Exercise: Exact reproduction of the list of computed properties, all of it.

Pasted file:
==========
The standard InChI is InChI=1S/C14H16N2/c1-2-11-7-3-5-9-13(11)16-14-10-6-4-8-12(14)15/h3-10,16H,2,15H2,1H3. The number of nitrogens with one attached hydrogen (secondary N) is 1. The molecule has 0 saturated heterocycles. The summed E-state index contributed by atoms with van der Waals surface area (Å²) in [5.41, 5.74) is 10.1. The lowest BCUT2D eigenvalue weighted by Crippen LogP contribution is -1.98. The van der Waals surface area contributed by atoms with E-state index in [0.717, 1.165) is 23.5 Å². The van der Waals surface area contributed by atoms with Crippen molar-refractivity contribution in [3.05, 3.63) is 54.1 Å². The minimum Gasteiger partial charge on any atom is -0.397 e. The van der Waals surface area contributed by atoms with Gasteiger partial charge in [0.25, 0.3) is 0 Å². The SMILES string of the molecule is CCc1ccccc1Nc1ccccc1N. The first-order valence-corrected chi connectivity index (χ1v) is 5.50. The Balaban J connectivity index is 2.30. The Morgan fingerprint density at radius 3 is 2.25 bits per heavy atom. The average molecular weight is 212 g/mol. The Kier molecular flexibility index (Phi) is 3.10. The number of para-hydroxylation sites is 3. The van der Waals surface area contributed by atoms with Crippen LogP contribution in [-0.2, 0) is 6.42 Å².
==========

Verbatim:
The standard InChI is InChI=1S/C14H16N2/c1-2-11-7-3-5-9-13(11)16-14-10-6-4-8-12(14)15/h3-10,16H,2,15H2,1H3. The number of nitrogens with one attached hydrogen (secondary N) is 1. The molecule has 0 saturated heterocycles. The summed E-state index contributed by atoms with van der Waals surface area (Å²) in [5.41, 5.74) is 10.1. The lowest BCUT2D eigenvalue weighted by Crippen LogP contribution is -1.98. The van der Waals surface area contributed by atoms with E-state index in [0.717, 1.165) is 23.5 Å². The van der Waals surface area contributed by atoms with Crippen molar-refractivity contribution in [3.05, 3.63) is 54.1 Å². The minimum Gasteiger partial charge on any atom is -0.397 e. The van der Waals surface area contributed by atoms with Gasteiger partial charge in [0.25, 0.3) is 0 Å². The SMILES string of the molecule is CCc1ccccc1Nc1ccccc1N. The first-order valence-corrected chi connectivity index (χ1v) is 5.50. The Balaban J connectivity index is 2.30. The Morgan fingerprint density at radius 3 is 2.25 bits per heavy atom. The average molecular weight is 212 g/mol. The Kier molecular flexibility index (Phi) is 3.10. The number of para-hydroxylation sites is 3. The van der Waals surface area contributed by atoms with Crippen LogP contribution in [-0.2, 0) is 6.42 Å².